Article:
We Are All Special!


On my to do list for the rest of the week while I'm home with my parents....

- make a lawn sized Jenga with my father
- see my grandparents
- hang at the pool with one of my besties from home
- see my cousins
- go to Goodwill to look for kid's games
- post a limited time freebie for my Birthday (on June 14th)
- OPEN PRESENTS:)
- family Father's Day picnic

Sunday, June 10, 2012

Posting Comments

Is it just me, or are the word verifications for leaving comments on other's blogs getting WAY more difficult?  If they are driving you as bonkers as they are driving me read on...

I learned this from a fellow blogger a couple months ago.  I wish for the life of me I could remember who it was, but their suggestion worked very well for me.  (If it was you let me know, and I'll insert a link to your blog here.)

Since these word verifications are getting harder and harder here's what you can do to eliminate them.  Go to settings > posts and comments > (scroll toward bottom) and change show word verification to "no".

Since I did this, about 3 or 4 months ago, I have only had one Spam post on my blog.  My spam filter has caught probably about 50 spam posts, and I just delete them.  Not bad odds if you ask me:)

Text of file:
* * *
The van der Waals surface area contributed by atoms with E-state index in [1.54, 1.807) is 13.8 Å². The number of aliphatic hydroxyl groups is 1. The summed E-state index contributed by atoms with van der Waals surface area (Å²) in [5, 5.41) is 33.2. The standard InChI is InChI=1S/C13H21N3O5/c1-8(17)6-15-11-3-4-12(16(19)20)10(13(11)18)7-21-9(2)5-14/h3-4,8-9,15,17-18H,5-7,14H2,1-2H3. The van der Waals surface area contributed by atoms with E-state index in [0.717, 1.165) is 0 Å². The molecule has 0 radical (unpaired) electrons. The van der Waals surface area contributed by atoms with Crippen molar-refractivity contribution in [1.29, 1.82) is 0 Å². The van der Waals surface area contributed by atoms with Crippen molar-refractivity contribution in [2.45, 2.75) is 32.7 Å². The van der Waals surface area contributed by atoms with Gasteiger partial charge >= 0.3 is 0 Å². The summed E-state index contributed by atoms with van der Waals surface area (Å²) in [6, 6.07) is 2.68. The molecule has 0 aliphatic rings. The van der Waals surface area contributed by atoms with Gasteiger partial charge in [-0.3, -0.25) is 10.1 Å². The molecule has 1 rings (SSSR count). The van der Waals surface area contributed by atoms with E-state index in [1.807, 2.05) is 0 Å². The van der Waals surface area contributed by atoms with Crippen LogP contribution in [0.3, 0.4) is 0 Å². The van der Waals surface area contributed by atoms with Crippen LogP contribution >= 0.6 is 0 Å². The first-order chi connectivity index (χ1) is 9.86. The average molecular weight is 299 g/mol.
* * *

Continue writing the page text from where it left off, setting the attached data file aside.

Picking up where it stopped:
Friday, June 8, 2012

Feeling like a Rockstar;) and Freebie


Again, I'm linking with Classroom Freebies, for Manic Monday.  If you're here for the Freebie, scroll all the way to the bottom:)  Thanks for visiting!
Classroom Freebies Manic Monday
OK!  I'm feeling like I can concur just about anything right now!  I just uploaded my first item for purchase on TpT.  It took a lot of trial and error for me to figure out how to save PDFs and jpegs on a Mac, get my thumbnail images resized to fit the smaller dimensions, and I'm sure there is more I'm forgetting.  But those are the things I'm most proud of at the moment.  I'm also very proud that this item looks more fun and exciting like all you "expert" TpT Sellers!  That kudos goes to Michelle at The 3 AM Teacher:)

This item is for Kindergarten (and Special Ed) teachers.  It is based of the Math Counting and Cardinality Common Core Standards.  It has assessments and ideas for all 7 of the CCS for Kindergarten Counting and Cardinality!  I'm hoping to do more assessments like this in the future.  We'll see if I get any feedback on this one first though:)  Here is a picture of the cover page.



The above bundle actually started as this little gem.  I wanted a way to assess number identification without using my typical flashcards.  I also wanted something that could be done very quickly.  So in a hurry, I can assess 10 numbers at a time.  Perfect for those special education teachers when they have a minute before sending a kid back to class.  I uploaded a mini version for a Freebie! Here is a picture of the cover page for the freebie.